Rufai is the founder of Ulamas Farm, a poultry and fish farming company that was already in business before receiving the grant.
What that grant helped to achieve is a 400% percent growth, and that’s not all. From the funds and returns, Rufai started a fish farm, which currently has a capacity of 1,500 catfish.
A two-staff team has now grown to over 5 people.
Rufai insists that the real blessing wasn’t the money raised, it was the wealth of knowledge.
“The impact of the training has completely changed my life. Now, I can carry out anything about business development, from research to implementation.”
The business, which is currently located in Gombe, a Northeastern state, gets some heat from the insurgency in the region. But that, Rufai believes, hasn’t stopped him from thriving.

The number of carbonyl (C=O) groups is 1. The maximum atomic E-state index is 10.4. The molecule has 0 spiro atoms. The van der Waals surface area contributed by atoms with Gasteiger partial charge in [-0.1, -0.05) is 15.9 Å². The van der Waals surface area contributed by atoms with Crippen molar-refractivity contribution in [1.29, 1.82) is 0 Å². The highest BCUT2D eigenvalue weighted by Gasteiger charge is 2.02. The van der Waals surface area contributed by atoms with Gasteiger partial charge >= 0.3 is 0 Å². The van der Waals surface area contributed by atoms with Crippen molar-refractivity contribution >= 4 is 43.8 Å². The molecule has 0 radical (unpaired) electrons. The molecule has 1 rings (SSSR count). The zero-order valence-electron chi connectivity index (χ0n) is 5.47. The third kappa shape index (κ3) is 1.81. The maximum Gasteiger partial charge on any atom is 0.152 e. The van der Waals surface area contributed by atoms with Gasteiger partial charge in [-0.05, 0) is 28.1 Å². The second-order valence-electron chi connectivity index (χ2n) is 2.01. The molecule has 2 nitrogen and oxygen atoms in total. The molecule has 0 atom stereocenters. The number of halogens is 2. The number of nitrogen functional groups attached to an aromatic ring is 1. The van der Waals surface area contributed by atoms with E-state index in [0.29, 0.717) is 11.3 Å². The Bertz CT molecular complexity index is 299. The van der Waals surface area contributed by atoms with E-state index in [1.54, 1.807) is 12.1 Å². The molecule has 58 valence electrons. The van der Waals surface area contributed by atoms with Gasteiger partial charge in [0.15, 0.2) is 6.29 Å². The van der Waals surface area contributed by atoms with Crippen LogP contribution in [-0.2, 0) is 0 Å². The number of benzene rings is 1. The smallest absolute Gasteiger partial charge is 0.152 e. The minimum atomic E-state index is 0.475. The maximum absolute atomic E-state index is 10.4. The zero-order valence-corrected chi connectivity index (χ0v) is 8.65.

He has taken it upon himself to educate more people on the work of the foundation, and encourage them to apply. Last year, three people were accepted from Gombe State.
“I personally mentored one of those three people. This year, I want that number increase.”
Rufai insists beyond anything, that the capacity building is the true asset of the program.
“The Pan-African nature of this program is actually something I really like about the program. I have so many friends across Africa now, for pleasure and even for business. We recently helped someone from Lesotho get something he needed from Nigeria for his poultry business. That is the power of networking.”
Rufai plans to select 20 secondary students to give a full training on poultry farming to further empower them when they leave school.
If we’re going to build the future, we’ll have to start now.